Lauren believes the practice of Viewpoints requires a lifetime commitment to sharpening your powers of observation and deepening your emotional responses. “We can never practice noticing enough,” she said. “Use your powers of observation to notice the world around you: the people, the objects, the empty space. We can even observe time — how quickly or slowly things are moving and how they exist together. Our culture is always telling us some things are more important than others, and Viewpoints tells us, ‘No, they’re not.’”

SITI Company performer and teaching artist Tina Mitchell echoes the idea that Viewpoints gives equal importance to all elements of a production, including each artist. When rehearsing, an ensemble using Viewpoints is likely to be more collaborative than a traditional cast in which performers and designers defer to the director’s vision.

“It’s always a back-and-forth, as opposed to the actors waiting for Anne to come in with an idea. That leads to a more dynamic experience onstage because the audience sees more than one person’s idea of what the play could be,” she said.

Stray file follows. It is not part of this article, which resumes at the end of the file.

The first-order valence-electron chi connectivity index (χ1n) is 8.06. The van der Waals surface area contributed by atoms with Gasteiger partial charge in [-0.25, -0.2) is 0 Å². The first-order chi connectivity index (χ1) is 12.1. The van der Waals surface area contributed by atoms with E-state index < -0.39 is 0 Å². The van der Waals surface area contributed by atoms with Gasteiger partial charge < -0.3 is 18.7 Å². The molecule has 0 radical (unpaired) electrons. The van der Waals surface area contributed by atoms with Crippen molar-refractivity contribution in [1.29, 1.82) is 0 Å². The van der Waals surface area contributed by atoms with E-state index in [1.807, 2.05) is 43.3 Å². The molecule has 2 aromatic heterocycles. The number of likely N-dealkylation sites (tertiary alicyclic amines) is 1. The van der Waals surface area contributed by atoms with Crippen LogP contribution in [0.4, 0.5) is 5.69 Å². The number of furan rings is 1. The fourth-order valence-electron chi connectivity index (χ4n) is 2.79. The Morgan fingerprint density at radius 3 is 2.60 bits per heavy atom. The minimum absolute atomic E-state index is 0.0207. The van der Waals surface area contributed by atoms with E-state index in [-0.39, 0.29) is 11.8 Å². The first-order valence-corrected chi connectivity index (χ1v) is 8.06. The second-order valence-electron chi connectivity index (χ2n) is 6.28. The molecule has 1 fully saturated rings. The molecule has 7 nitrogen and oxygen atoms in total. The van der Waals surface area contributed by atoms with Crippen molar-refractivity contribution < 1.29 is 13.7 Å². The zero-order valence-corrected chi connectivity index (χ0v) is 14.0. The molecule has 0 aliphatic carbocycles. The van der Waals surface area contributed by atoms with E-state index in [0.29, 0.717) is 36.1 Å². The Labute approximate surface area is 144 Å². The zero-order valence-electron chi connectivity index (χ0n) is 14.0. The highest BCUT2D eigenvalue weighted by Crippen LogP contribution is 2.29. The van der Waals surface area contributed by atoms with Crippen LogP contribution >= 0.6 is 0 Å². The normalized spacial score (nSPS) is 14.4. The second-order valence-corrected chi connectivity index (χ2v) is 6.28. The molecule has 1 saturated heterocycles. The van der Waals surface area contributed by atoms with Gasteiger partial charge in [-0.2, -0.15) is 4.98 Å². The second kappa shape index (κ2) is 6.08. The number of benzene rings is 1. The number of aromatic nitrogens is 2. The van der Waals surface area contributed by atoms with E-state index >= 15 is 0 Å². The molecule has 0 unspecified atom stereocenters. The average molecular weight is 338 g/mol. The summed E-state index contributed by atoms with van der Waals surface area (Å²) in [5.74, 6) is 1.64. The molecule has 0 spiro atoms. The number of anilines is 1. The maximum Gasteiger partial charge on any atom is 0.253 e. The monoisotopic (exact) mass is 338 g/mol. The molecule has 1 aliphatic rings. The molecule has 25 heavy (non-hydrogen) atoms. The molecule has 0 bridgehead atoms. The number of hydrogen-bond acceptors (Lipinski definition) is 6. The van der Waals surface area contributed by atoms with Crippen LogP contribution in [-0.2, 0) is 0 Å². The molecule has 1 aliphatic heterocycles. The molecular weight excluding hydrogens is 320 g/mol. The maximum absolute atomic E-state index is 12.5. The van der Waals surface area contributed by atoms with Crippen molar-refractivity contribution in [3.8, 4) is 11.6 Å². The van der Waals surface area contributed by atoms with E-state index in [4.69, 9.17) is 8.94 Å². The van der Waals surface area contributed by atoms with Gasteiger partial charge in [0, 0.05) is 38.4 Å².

HOW DO I START?

Interested in using Viewpoints to deepen your theatre practice? Below are tips from Lauren and Mitchell on how young performers might employ this approach.

Put down your phone

Sometimes, our reliance on technology detracts from our power of observation. Find time each week to unplug and notice the composition of the world around you. How are the people and objects around you arranged? Where is the empty space? What rhythms do you notice? What draws your eyes, ears, nose, and hands? What emotions do these observations create?

Viewpoints practitioners are encouraged to find inspiration in the people, spaces, and objects around them instead of trying to generate interesting ideas on their own. “Once your eyes are open to it, you see Viewpoints everywhere,” Mitchell said. “Like a flock of birds in the sky, or the New York traffic organizing itself to run smoothly, or people on the subway responding to each other. How people hold themselves in the world has become fascinating to me.”

Find a like-minded group